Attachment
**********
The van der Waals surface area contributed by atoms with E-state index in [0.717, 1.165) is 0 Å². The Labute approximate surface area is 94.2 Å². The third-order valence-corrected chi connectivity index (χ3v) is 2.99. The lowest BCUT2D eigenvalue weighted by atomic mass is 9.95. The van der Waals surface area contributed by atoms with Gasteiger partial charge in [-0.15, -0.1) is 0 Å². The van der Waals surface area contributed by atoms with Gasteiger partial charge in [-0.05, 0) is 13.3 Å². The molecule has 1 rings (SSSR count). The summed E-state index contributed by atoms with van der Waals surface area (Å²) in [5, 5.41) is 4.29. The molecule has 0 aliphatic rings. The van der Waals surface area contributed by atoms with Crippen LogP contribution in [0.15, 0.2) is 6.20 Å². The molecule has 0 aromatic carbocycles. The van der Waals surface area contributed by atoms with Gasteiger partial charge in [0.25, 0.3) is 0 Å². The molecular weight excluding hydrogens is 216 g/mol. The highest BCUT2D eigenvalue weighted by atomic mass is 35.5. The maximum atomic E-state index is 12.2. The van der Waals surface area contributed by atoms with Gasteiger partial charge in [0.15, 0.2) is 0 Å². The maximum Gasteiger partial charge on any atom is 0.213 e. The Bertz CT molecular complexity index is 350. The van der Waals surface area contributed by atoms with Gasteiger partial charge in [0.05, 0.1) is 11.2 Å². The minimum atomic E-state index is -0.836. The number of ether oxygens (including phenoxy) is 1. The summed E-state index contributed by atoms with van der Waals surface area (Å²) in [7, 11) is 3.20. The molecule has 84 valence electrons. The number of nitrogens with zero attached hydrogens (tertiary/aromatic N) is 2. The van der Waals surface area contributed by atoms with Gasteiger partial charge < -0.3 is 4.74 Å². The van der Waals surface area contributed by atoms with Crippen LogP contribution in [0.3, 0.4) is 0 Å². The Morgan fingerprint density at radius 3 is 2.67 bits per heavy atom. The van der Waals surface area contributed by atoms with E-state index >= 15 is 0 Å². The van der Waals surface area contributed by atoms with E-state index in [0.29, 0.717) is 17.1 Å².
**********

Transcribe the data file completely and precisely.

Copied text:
The van der Waals surface area contributed by atoms with E-state index in [0.717, 1.165) is 0 Å². The Labute approximate surface area is 94.2 Å². The third-order valence-corrected chi connectivity index (χ3v) is 2.99. The lowest BCUT2D eigenvalue weighted by atomic mass is 9.95. The van der Waals surface area contributed by atoms with Gasteiger partial charge in [-0.15, -0.1) is 0 Å². The van der Waals surface area contributed by atoms with Gasteiger partial charge in [-0.05, 0) is 13.3 Å². The molecule has 1 rings (SSSR count). The summed E-state index contributed by atoms with van der Waals surface area (Å²) in [5, 5.41) is 4.29. The molecule has 0 aliphatic rings. The van der Waals surface area contributed by atoms with Crippen LogP contribution in [0.15, 0.2) is 6.20 Å². The molecule has 0 aromatic carbocycles. The van der Waals surface area contributed by atoms with Gasteiger partial charge in [0.25, 0.3) is 0 Å². The molecular weight excluding hydrogens is 216 g/mol. The highest BCUT2D eigenvalue weighted by atomic mass is 35.5. The maximum atomic E-state index is 12.2. The van der Waals surface area contributed by atoms with Gasteiger partial charge in [0.15, 0.2) is 0 Å². The maximum Gasteiger partial charge on any atom is 0.213 e. The Bertz CT molecular complexity index is 350. The van der Waals surface area contributed by atoms with Gasteiger partial charge in [0.05, 0.1) is 11.2 Å². The minimum atomic E-state index is -0.836. The number of ether oxygens (including phenoxy) is 1. The summed E-state index contributed by atoms with van der Waals surface area (Å²) in [7, 11) is 3.20. The molecule has 84 valence electrons. The number of nitrogens with zero attached hydrogens (tertiary/aromatic N) is 2. The van der Waals surface area contributed by atoms with Gasteiger partial charge < -0.3 is 4.74 Å². The van der Waals surface area contributed by atoms with Crippen LogP contribution in [0.3, 0.4) is 0 Å². The Morgan fingerprint density at radius 3 is 2.67 bits per heavy atom. The van der Waals surface area contributed by atoms with E-state index >= 15 is 0 Å². The van der Waals surface area contributed by atoms with E-state index in [0.29, 0.717) is 17.1 Å².